What are your obligations with The General Data Protection Regulation (GDPR) – are you going to be ready?
Certain types of personal data must be treated with particular care due to the sensitive nature of that personal data. This is of course common sense. ‘Health’ comes under what the ICO (Information Commissioner’s Office) calls the ‘special category’, making it a mandatory obligation to comply with the GDPR and more especially if you work in the health professional field.
There have long been restrictions on owners of certain types of IP making “unjustified threats” of infringement action to third parties. Coupled with the fact that the maker of an unjustified threat (which could include a law firm on behalf of its client!) can face legal action, and a claim for damages; this has always been an area which requires careful consideration.
The Supreme Court has held the current fee regime for employment tribunal fees to be unlawful and prevents access to justice.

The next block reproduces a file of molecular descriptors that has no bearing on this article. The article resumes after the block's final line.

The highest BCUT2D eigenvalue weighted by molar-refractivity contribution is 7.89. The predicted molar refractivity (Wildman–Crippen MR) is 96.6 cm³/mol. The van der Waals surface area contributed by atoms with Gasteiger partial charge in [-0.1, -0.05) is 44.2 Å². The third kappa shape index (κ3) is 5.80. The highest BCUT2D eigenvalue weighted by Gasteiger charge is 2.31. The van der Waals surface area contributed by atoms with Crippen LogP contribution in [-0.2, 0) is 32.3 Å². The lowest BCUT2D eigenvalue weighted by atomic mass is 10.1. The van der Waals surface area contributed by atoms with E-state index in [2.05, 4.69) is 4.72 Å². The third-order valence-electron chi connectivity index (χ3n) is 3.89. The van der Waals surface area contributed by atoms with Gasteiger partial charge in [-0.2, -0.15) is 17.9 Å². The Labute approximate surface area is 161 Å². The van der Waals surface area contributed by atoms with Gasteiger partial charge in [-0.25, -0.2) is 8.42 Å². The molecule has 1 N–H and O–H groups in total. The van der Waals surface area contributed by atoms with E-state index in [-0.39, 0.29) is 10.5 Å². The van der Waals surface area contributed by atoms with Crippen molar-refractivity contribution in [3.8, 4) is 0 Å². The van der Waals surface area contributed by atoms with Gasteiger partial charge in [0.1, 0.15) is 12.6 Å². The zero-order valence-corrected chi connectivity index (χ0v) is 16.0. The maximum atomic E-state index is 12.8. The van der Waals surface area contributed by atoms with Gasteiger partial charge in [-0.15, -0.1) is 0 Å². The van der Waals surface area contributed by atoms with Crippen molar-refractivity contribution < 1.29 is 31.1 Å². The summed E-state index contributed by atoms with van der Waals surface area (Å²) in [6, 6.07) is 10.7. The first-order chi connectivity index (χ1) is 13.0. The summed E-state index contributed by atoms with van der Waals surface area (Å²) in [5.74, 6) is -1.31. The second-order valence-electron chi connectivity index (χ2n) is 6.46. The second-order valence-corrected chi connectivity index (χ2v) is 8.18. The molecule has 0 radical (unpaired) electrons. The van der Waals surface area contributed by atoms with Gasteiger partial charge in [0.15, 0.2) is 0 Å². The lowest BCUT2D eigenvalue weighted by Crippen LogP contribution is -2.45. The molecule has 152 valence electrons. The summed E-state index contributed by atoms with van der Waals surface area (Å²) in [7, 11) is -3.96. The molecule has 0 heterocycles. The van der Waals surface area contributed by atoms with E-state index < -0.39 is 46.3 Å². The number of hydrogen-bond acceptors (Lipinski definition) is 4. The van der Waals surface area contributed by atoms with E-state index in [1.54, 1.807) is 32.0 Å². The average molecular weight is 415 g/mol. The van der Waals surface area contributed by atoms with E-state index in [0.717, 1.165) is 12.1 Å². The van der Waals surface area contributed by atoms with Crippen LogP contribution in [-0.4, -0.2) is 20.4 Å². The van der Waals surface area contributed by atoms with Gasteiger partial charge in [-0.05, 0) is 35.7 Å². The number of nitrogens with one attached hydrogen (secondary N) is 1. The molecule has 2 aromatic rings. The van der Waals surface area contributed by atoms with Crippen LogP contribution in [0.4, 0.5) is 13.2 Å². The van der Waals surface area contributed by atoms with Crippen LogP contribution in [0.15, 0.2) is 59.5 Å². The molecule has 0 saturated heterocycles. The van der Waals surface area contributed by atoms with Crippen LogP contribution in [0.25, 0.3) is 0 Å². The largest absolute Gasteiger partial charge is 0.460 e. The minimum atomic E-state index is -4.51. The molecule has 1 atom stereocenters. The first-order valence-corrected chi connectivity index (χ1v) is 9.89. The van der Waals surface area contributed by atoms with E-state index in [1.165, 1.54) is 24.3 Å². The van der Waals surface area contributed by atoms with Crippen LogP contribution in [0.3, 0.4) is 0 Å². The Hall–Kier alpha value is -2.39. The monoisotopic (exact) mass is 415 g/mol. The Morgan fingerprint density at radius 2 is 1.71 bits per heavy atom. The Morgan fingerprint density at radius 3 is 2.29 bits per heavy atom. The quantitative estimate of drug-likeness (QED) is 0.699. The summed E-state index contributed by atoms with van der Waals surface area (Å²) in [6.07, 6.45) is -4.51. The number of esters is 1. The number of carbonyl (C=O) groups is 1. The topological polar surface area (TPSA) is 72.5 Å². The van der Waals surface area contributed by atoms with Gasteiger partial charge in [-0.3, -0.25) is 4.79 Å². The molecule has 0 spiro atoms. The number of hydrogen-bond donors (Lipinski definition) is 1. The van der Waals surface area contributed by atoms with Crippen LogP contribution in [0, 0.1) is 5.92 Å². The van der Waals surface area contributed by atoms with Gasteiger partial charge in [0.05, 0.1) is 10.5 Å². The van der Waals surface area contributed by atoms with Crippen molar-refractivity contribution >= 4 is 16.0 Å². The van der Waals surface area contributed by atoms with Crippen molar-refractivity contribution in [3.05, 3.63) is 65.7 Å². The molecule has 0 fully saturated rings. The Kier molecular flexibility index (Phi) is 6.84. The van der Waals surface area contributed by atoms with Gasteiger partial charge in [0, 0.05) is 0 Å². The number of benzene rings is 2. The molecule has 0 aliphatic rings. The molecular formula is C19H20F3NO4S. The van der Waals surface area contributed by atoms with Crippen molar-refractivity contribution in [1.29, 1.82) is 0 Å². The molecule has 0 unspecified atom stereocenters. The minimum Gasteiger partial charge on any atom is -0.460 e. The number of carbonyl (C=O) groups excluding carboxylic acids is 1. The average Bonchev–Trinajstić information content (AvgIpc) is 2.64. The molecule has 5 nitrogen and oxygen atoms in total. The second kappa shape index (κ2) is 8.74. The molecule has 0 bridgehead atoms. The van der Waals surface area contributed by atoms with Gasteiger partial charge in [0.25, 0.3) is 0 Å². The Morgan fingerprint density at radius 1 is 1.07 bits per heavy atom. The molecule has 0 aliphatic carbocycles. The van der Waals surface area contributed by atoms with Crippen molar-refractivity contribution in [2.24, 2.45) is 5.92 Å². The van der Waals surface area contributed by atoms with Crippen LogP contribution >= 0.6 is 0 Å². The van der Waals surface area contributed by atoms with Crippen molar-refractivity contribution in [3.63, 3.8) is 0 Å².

Hempsons is delighted to announce this year’s round of partner and associate promotions.
Dentists across the UK will be all too familiar with the Data Protection Act 1998 (DPA) but possibly not yet accustomed to the EU’s General Data Protection Regulation (GDPR) which will apply from 25 May 2018. Notwithstanding Brexit, the UK government has indicated that it will implement the new regime.
The issue of dress codes and religious clothing has featured in the news recently, following the case brought be a Belgian receptionist in Achbita v G4S Secure Solutions. The case was reported as supporting a ban on headscarves, but the actual outcome was slightly more complicated than that.
There can be few more frightening events in the professional life of a doctor than to receive a letter from a solicitor proposing to bring an action for compensation from a patient alleging negligence. The recipient should know that this probably heralds the start of an arduous form of mid-career audit. If things go badly there may be public humiliation ahead. This claim could be followed by a complaint to the General Medical Council that may end the doctor’s career. The days have long past when substandard clinical practice was assumed to be something that would be sorted out, often behind closed doors between the patient’s lawyers and those acting for the doctor’s indemnifiers.